An afternoon of research by volunteers at the Brownwood Public Library’s Genealogical and Research Library on the courthouse square confirmed that one of Lew Wallace’s three brothers had lived in Brownwood for 11 years before his death on Dec. 30, 1885. He was buried, based on a description in a letter, in Greenleaf Cemetery though it was not named. Confirmation from cemetery records was not immediately available.

However, a notice of Capt. Edward Wallace’s death in Brownwood was published in the New York Times on Jan. 1, 1886, two days after his death Dec. 30, 1885. His passing was notable nationally because of the literary success of his brother, Lew, who had been a general for the Union during the Civil War. Also, the brothers’ father, David Wallace, had been governor of Indiana from 1837 to 1840.

Brownwood historian Tevis Clyde Smith apparently was given the name of the wrong Wallace brother when writing his book, “Memories of Men.” The Brownwood author said the brother who died in Brownwood was Civil War Colonel William Wallace, not Edward, a Civil War captain.

Tombstones and other cemetery records in Indiana posted online indicate that William Wallace died in Indiana in 1891.

Those records also show that Capt. Edward Test Wallace, a tinsmith by trade, was born in Indiana in 1831, and died from pneumonia in “Brownsville, Texas,” another apparent error, in 1885. Those records indicate that Edward wasn’t buried in his family’s cemetery in Indiana until 1899. Further confirmation is found in the 1880 U.S. Census, where Indiana native Edward Wallace, 48, is listed as a resident of Brownwood.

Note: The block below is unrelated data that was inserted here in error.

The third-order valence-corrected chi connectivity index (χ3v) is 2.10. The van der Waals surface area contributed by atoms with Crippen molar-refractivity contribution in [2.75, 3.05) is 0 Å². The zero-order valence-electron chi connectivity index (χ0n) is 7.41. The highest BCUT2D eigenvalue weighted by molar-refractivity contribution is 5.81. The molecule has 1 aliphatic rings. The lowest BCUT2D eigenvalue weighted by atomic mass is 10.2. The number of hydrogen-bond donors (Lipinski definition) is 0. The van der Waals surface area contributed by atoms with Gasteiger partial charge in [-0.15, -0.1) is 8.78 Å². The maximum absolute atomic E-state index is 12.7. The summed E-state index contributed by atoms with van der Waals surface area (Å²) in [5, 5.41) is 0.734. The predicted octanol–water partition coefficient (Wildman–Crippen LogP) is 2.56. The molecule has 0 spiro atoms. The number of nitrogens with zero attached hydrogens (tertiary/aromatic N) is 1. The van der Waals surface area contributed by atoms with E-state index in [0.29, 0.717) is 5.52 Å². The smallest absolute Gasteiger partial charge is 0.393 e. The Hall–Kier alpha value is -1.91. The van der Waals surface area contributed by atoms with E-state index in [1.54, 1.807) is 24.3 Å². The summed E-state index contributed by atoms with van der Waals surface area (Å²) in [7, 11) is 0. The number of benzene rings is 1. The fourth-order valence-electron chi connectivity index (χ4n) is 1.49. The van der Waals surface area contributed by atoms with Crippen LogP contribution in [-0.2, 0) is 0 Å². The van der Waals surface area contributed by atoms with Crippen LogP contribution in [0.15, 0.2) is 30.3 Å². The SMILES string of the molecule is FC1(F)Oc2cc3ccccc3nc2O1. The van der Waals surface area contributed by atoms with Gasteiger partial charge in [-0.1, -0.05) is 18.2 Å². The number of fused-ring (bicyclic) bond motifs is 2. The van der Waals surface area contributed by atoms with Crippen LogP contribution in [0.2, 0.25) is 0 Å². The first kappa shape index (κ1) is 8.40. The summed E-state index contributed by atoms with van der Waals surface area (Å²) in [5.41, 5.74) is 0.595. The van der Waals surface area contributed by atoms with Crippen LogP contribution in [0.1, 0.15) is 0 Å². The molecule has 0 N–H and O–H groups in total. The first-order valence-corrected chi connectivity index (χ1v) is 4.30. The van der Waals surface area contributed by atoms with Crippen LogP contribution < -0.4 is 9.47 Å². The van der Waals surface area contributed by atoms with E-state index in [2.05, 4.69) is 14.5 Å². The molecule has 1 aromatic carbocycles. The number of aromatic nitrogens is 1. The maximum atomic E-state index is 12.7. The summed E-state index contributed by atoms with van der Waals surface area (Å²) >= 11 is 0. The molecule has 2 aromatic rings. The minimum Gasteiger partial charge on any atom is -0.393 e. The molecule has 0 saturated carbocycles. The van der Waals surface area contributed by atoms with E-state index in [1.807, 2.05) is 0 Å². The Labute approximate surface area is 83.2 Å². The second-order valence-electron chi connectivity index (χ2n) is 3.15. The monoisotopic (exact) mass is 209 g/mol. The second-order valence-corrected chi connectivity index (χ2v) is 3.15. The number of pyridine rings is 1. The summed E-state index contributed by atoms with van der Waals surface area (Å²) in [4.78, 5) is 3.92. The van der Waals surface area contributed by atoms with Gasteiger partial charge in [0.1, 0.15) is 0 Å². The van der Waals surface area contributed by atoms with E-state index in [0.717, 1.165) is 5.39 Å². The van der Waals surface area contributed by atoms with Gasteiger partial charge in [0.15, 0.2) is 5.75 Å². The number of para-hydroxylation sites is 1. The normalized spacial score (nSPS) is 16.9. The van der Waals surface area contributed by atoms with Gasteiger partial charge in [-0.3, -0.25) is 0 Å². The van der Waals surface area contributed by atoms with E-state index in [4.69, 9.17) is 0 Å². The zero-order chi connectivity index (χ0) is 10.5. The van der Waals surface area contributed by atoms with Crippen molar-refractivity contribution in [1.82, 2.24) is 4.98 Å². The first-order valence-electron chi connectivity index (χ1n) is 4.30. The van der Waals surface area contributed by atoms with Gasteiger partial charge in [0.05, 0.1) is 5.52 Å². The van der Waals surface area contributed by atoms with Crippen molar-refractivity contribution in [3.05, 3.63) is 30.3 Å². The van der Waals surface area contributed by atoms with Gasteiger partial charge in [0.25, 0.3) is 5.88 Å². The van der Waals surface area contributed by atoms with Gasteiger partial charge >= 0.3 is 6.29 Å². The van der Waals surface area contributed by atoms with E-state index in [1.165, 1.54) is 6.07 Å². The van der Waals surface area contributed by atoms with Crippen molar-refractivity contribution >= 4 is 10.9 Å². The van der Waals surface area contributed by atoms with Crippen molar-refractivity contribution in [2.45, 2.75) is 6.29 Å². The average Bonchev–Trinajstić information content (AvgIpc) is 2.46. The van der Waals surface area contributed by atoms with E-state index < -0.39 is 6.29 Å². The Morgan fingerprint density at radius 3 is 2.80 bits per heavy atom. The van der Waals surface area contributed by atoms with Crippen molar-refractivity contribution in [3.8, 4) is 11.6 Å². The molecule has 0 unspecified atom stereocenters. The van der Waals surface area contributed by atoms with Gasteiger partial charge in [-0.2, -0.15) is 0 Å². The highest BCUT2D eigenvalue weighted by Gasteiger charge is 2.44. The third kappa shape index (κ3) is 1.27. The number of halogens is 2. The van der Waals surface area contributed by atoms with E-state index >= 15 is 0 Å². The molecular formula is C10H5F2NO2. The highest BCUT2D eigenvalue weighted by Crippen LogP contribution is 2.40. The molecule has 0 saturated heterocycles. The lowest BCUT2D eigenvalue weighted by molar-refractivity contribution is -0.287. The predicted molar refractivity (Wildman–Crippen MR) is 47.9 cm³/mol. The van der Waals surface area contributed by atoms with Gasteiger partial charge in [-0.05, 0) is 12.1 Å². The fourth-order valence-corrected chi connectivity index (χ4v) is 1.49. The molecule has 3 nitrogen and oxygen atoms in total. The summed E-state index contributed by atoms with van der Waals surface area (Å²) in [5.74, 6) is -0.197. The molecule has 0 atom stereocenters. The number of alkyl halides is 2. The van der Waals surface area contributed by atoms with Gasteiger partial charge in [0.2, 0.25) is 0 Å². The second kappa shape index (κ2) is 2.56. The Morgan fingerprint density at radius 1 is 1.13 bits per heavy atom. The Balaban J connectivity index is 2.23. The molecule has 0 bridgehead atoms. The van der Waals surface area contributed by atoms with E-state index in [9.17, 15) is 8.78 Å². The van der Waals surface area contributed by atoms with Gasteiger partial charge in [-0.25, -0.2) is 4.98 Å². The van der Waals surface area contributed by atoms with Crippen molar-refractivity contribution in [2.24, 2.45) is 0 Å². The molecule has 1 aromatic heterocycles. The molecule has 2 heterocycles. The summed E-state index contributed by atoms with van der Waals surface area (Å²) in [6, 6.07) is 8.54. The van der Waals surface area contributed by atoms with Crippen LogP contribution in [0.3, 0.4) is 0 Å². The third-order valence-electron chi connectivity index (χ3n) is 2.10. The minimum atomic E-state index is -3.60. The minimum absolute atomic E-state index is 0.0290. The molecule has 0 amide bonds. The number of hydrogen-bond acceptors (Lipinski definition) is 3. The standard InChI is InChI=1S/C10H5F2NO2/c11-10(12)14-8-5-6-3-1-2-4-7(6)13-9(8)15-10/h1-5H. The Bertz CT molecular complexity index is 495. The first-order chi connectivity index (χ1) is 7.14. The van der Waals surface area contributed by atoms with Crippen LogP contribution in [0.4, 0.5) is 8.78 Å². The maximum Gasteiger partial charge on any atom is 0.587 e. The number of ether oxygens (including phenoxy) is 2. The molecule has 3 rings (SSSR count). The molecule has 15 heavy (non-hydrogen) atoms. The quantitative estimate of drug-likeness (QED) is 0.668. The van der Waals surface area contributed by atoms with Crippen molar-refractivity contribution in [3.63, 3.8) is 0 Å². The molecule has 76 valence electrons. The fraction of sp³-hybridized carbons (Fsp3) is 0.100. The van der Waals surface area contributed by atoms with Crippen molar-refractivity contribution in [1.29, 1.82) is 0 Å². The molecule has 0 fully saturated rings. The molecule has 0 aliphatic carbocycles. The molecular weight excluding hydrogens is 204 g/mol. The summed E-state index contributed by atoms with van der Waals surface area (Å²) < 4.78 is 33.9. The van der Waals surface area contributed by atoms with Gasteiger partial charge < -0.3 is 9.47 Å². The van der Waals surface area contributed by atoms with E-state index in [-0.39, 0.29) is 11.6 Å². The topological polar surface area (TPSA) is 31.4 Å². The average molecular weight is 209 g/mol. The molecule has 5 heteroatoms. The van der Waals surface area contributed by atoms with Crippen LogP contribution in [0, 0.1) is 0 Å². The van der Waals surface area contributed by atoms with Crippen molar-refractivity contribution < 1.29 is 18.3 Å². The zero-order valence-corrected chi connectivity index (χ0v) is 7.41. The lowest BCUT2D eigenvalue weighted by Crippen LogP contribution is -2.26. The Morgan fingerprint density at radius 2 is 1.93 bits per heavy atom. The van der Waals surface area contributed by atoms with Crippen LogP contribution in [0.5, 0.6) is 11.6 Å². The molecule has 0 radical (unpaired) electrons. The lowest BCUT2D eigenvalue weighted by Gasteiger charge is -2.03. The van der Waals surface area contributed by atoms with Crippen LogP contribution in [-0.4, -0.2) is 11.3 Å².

In his handwritten message in the “Ben-Hur” book sent to the postmaster who arranged transfer of the body, Lew Wallace referred to Brownwood as Brownsville. The letter, however, must have been properly addressed.

Watson’s writings, which are dated Oct. 11, 1942, document that his grandfather, J.C. Weakley, was born in Indianapolis in April 1839, the same year Edward Wallace was born, and his family was a neighbor of the Wallace family.

“In Indianapolis, (Weakley’s) family lived as neighbors to the family of General Lew Wallace, Civil War soldier and author of ‘Ben-Hur.’ After the war, General Wallace decided to travel to the west and Granddad decided to go with him. They traveled to St. Joseph, Missouri, which at that time was the end of the railroad to the west.

“While waiting for a wagon train or other means of transportation west, Granddad gave up the idea and headed south,” Watson’s memoir continued.

Weakley took a boat down the Mississippi River to New Orleans, and moved on to Galveston to work in a sheet metal shop and mastered his trade as a roofer. That’s where he met his first wife — Helen Colmar Miller. They moved to Waco, where Watson’s mother was born on April 4, 1874. He moved to Comanche to open a metal shop, and that’s where a second daughter, Alyce, was born Sept. 26, 1875.

Weakley accepted a contract to roof a new building on Brown County’s courthouse square in 1876, and moved his business to Brownwood on July 4, 1876. Based on the timeline of Edward Wallace’s life as detailed in his published obituary, he had already been living in Brownwood for two years when Weakley arrived.

Given their family connections from Indiana, Weakley must have felt comfortable giving longtime family acquaintance Edward Wallace a job in his new enterprise.

As far as the current movie is concerned, Brownwood residents have reason to watch with this unique historic perspective. Shows continue this week at the cinema in Heartland Mall, in both standard and 3D versions.

They can also judge the merits of the new movie for themselves, perhaps comparing this version to the one in 1959 starring Charlton Heston that captured 11 Academy Awards awards.